Idiopathic macular hole was identified as a unique clinical entity more than 100 years ago.1 2
Most macular holes occur as an age-related primary idiopathic condition unrelated to other ocular problems or antecedent events. The hallmark inciting event of idiopathic macular hole formation is hypothesised to be focal shrinkage of the vitreous cortex in the foveal area.3
The tractional forces of the vitreous can be observed clinically with contact lens examination, with ultrasonography and, most reliably, with OCT.4 5
As suggested and later revised by Gass,6 7
macular holes were commonly classified into four stages. Stage 1, also known as an ‘impending macular hole,’ was characterised by a foveal cyst within the retina. Stages 2–4 included full-thickness macular holes, which were further divided into smaller holes 400 μm in diameter (stage 2), holes larger than 400 μm in diameter (stage 3) and with complete PVD (stage 4).
It has been clinically established that stage 1 impending macular holes have a 50% chance for spontaneous closure with resolution of symptoms8
and are, therefore, observed and not treated surgically. Closure of full-thickness macular holes is less frequent; therefore, these cases are usually treated surgically by pars plana vitrectomy, with or without internal limiting membrane peeling. Spontaneous resolution with hole closure and a restoration of the normal foveal contour is very rare in full-thickness macular holes (stages 2–4). It occurs in 2–4% of eyes, probably secondary to epiretinal membrane formation.9 10
Guyer et al
conducted a retrospective study on the natural history of idiopathic macular holes.11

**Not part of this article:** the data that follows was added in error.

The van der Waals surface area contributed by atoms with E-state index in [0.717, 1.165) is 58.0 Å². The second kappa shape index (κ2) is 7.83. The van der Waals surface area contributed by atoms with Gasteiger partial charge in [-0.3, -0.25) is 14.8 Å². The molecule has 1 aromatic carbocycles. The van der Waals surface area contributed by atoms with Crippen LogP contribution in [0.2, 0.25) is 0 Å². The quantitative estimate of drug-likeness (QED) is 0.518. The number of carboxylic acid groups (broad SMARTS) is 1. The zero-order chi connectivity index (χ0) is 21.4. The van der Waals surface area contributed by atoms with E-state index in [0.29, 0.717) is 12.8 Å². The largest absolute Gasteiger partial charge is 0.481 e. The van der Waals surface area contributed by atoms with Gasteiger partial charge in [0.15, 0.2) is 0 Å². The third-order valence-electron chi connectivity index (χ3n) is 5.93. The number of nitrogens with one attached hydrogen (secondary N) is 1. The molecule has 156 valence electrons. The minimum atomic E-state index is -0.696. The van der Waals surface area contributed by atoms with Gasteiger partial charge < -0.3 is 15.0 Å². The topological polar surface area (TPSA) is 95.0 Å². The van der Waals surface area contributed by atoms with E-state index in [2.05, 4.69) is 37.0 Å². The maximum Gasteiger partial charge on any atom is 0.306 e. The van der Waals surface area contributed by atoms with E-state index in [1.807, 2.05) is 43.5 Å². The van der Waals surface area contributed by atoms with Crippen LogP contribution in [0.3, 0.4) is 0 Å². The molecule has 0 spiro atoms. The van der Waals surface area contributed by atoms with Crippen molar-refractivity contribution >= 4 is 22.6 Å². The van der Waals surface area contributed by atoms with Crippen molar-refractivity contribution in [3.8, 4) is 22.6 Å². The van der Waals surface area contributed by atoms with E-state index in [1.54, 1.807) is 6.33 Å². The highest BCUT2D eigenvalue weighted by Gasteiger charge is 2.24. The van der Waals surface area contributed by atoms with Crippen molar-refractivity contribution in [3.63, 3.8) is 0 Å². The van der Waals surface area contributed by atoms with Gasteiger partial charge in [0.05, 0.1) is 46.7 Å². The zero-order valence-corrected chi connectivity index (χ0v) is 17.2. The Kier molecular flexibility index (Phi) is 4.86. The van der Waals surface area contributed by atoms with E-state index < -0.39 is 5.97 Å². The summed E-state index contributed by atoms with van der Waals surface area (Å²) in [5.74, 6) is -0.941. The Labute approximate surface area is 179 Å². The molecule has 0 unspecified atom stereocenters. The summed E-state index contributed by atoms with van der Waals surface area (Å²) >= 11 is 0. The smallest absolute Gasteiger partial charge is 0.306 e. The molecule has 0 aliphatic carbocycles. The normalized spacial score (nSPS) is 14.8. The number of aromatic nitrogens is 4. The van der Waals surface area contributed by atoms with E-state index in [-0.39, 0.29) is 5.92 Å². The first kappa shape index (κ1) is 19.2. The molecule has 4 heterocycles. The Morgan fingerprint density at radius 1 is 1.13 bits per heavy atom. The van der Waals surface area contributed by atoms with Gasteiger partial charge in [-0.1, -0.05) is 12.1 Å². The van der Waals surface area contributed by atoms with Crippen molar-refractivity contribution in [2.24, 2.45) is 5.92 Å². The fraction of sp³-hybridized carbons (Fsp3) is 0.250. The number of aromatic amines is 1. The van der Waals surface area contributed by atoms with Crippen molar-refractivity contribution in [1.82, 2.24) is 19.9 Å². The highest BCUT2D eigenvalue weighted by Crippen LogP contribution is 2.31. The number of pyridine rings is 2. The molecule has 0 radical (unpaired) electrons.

Resolution, defined as an ophthalmoscopic appearance of a flat, reddish lesion and improved vision, was observed in 15 of 19 (79%) eyes with a stage 1 macular hole, in 3 of 9 (33%) eyes with a stage 2 macular hole and in 3 of 66 (5%) eyes with a stage 3 macular hole. Kakehashi et al
reported this occurrence in 1 of 17 eyes with grade 2 macular hole,12
Hikichi et al
found no such resolution in 48 eyes with grade 2 macular hole,13
and Casuso also reported a series of 15 eyes in which such resolution did not occur during 5 years of follow-up.14
Ezra et al
, comparing the results of treating the complete idiopathic macular hole by surgery versus observation, concluded that 11.5% of idiopathic macular holes type 2 close spontaneously in the 3–6 months after diagnosis, whereas in types 3 and 4 this occurs only in 3–6% of cases. In addition, it is estimated that visual acuity improvement is slight, only in 3–10% of cases, and even worsens in the first months.15
Four explanations have been proposed for the spontaneous resolution of a macular hole: complete detachment of the posterior hyaloid from the foveal area leading to release of traction, cell proliferation at the base of the hole, formation of a contractile epiretinal membrane resulting in shrinkage and closure of the hole, and bridging retinal tissue across the hole.16
In our case, the OCT reveals complete detachment of the posterior hyaloid from the foveal area leading to the release of traction, and the appearance of an epiretinal bridge with some neurosensory retinal external layers over an empty subretinal area results in resolution of the macular hole. Resolution of a macular hole has been demonstrated with OCT in eyes with stage 3 or 4 idiopathic macular holes17 18
and traumatic macular holes.19
We present a rare case of a stage 2 macular hole that resolved spontaneously with good vision documented with OCT. A similar case was presented in 2003.20
We believe that OCT examination is obligatory to study both the development and the resolution of macular holes but not in straightforward cases.
- OCT examination is obligatory to study both the development and the resolution of macular holes but not in straightforward cases.
- OCT follow-up enabled monitoring of the closure mechanisms and complex surgery can be avoided by a short observational period, but the risk of observation versus surgery should be explained to the patient.